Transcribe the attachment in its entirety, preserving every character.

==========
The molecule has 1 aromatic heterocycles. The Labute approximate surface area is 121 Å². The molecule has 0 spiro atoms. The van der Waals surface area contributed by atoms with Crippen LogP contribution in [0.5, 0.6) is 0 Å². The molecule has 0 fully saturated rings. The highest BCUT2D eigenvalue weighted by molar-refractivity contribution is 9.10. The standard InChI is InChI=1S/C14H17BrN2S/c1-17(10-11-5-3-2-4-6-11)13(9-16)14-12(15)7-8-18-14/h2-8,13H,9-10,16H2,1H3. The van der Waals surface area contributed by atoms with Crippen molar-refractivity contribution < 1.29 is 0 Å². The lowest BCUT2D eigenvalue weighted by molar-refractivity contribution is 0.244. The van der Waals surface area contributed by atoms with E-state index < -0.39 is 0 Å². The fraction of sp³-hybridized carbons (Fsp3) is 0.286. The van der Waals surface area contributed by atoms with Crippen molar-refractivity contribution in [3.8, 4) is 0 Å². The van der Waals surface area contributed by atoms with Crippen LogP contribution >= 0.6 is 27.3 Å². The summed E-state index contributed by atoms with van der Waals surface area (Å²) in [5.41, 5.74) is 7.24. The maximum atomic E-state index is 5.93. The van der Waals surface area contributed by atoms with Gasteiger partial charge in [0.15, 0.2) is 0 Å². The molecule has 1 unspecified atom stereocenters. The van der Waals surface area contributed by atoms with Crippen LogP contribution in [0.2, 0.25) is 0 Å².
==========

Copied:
The molecule has 1 aromatic heterocycles. The Labute approximate surface area is 121 Å². The molecule has 0 spiro atoms. The van der Waals surface area contributed by atoms with Crippen LogP contribution in [0.5, 0.6) is 0 Å². The molecule has 0 fully saturated rings. The highest BCUT2D eigenvalue weighted by molar-refractivity contribution is 9.10. The standard InChI is InChI=1S/C14H17BrN2S/c1-17(10-11-5-3-2-4-6-11)13(9-16)14-12(15)7-8-18-14/h2-8,13H,9-10,16H2,1H3. The van der Waals surface area contributed by atoms with Crippen molar-refractivity contribution < 1.29 is 0 Å². The lowest BCUT2D eigenvalue weighted by molar-refractivity contribution is 0.244. The van der Waals surface area contributed by atoms with E-state index < -0.39 is 0 Å². The fraction of sp³-hybridized carbons (Fsp3) is 0.286. The van der Waals surface area contributed by atoms with Crippen molar-refractivity contribution in [3.8, 4) is 0 Å². The van der Waals surface area contributed by atoms with Crippen LogP contribution >= 0.6 is 27.3 Å². The summed E-state index contributed by atoms with van der Waals surface area (Å²) in [5.41, 5.74) is 7.24. The maximum atomic E-state index is 5.93. The van der Waals surface area contributed by atoms with Gasteiger partial charge in [0.15, 0.2) is 0 Å². The molecule has 1 unspecified atom stereocenters. The van der Waals surface area contributed by atoms with Crippen LogP contribution in [0.2, 0.25) is 0 Å².